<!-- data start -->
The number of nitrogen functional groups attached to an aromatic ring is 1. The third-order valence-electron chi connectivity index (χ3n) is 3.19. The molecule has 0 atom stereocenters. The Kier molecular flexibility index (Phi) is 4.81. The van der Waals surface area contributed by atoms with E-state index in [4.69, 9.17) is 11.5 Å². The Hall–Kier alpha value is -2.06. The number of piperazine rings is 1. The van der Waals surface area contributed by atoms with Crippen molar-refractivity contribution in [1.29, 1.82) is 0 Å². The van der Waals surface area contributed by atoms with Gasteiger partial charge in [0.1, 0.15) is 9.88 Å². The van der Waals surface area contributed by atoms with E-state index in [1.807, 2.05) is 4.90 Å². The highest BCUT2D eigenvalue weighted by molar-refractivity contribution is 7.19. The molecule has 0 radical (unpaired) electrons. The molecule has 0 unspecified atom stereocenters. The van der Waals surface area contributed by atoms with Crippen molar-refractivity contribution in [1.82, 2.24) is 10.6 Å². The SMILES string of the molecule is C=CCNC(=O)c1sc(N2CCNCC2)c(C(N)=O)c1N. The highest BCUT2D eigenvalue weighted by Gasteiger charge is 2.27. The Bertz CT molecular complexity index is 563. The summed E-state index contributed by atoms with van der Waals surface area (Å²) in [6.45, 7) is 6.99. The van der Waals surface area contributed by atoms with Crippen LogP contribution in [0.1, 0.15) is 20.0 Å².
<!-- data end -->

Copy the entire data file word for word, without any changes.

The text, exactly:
The number of nitrogen functional groups attached to an aromatic ring is 1. The third-order valence-electron chi connectivity index (χ3n) is 3.19. The molecule has 0 atom stereocenters. The Kier molecular flexibility index (Phi) is 4.81. The van der Waals surface area contributed by atoms with E-state index in [4.69, 9.17) is 11.5 Å². The Hall–Kier alpha value is -2.06. The number of piperazine rings is 1. The van der Waals surface area contributed by atoms with Crippen molar-refractivity contribution in [1.29, 1.82) is 0 Å². The van der Waals surface area contributed by atoms with Gasteiger partial charge in [0.1, 0.15) is 9.88 Å². The van der Waals surface area contributed by atoms with E-state index in [1.807, 2.05) is 4.90 Å². The highest BCUT2D eigenvalue weighted by molar-refractivity contribution is 7.19. The molecule has 0 radical (unpaired) electrons. The molecule has 0 unspecified atom stereocenters. The van der Waals surface area contributed by atoms with Crippen molar-refractivity contribution in [1.82, 2.24) is 10.6 Å². The SMILES string of the molecule is C=CCNC(=O)c1sc(N2CCNCC2)c(C(N)=O)c1N. The highest BCUT2D eigenvalue weighted by Gasteiger charge is 2.27. The Bertz CT molecular complexity index is 563. The summed E-state index contributed by atoms with van der Waals surface area (Å²) in [6.45, 7) is 6.99. The van der Waals surface area contributed by atoms with Crippen LogP contribution in [0.1, 0.15) is 20.0 Å².